Clarification of “Bona Fide” Sick or Disability Plan

I previously wrote about whether employers must pay exempt employees if they are sick (Do I Have To Pay My Exempt Employees If They Are Sick?). The First Appellate District of California issued a decision this week in Sumuel v. Advo, Inc. clarifying what constitutes a “bona fide plan, policy or practice of providing compensation for loss of salary occasioned by both sickness and disability.”

As you may recall, most exempt employees must receive their full weekly salary for any workweek wherein they perform any work. One exception to that rule is if the employer has a bona fide plan, policy or practice of providing compensation for loss of salary occasioned by both sickness and disability. (See 29 CFR Part 541.602(a)(3)) In a case of first impression, the California Appellate Court was asked to review Advo’s salary policies to determine whether Advo made an impermissible deduction from the exempt employees’ salaries.

Under Advo’s plan, if an employee knew s/he was going to be absent for more than 7 days, Advo would stop the employee’s salary on the first day of the absence so the employee could qualify for State Disability Insurance and Advo’s Short Term Disability Plan. Advo would later make up the difference between what the disability insurances paid and the employee’s weekly salary. This sometimes took several days or even weeks for the employee to receive the full salary. The employees argued that because Advo implemented this plan even if the employee began the disability leave mid-week, Advo effectively failed to pay the employee the full salary for those weeks.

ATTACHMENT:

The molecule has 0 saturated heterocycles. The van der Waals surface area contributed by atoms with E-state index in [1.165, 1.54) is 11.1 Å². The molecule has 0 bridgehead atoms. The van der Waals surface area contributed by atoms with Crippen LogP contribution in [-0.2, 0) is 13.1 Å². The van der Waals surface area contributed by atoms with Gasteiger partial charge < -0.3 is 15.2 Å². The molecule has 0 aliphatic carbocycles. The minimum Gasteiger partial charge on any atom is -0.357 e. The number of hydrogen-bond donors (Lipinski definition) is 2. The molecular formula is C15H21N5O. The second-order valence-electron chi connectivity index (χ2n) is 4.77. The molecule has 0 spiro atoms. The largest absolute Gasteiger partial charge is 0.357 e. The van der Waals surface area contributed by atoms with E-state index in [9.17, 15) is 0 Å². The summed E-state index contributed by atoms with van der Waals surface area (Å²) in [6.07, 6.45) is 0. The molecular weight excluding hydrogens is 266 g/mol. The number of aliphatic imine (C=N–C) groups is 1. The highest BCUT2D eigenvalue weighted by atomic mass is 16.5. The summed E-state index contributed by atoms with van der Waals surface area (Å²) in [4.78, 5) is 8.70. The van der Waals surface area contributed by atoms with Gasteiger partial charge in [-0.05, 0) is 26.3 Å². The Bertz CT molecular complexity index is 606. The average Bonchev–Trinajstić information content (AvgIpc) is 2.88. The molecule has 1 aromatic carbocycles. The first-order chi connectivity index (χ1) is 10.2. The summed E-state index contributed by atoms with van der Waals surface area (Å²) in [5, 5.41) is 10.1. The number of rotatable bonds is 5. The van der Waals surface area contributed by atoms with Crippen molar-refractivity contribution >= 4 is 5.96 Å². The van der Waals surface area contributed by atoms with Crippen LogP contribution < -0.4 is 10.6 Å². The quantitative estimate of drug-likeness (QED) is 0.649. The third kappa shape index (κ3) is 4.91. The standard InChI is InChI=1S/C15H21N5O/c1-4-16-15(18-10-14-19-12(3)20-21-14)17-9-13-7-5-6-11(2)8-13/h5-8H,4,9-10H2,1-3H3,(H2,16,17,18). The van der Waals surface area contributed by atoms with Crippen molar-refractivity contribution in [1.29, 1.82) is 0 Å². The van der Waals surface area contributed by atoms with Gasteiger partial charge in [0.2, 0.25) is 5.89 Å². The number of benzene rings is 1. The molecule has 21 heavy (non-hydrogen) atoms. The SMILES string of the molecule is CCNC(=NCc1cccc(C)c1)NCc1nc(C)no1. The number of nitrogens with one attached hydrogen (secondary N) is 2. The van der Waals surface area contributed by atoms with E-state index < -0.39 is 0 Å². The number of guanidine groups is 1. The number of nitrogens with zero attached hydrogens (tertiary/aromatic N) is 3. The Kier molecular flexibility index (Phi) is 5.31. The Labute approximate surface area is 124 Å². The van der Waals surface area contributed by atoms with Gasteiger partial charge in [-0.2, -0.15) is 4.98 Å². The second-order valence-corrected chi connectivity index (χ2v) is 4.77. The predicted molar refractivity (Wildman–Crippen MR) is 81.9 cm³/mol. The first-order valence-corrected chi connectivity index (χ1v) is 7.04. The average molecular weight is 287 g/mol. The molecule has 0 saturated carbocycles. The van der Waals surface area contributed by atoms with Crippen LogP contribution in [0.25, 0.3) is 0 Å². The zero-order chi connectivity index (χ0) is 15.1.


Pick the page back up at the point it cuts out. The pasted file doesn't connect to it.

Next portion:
Adopting language from a Department of Labor opinion letter, the court rejected the employee’s arguments and concluded that Advo’s policy was acceptable.

A January 7, 2005, DOL opinion letter provides the following guidance as to the meaning of “bona fide” in this context: “[A] plan that has defined sick leave benefits which have been communicated to eligible employees, and that operates as described in the plan, will in general qualify as bona fide. In addition, to be bona fide, the plan must be administered impartially, and its design should not reflect an effort to evade the requirement that exempt employees be paid on a salary basis.”

The Advo court concluded that the employer’s sick leave/disability leave plan did not violate the “salary” rule because it was communicated to employees, operated as described, was administered impartially, and was not designed to evade the overtime pay requirement.

Employers that reduce an exempt employee’s salary for sickness or disability should have their policies reviewed by counsel familiar with the FLSA and California law.

The Law Office of Phillip J. Griego
95 South Market Street, Suite 520
San Jose, CA 95113
Tel. 408-293-6341
 
Original article by Robert E. Nuddleman, former associate of The Law Office of Phillip J. Griego.
 

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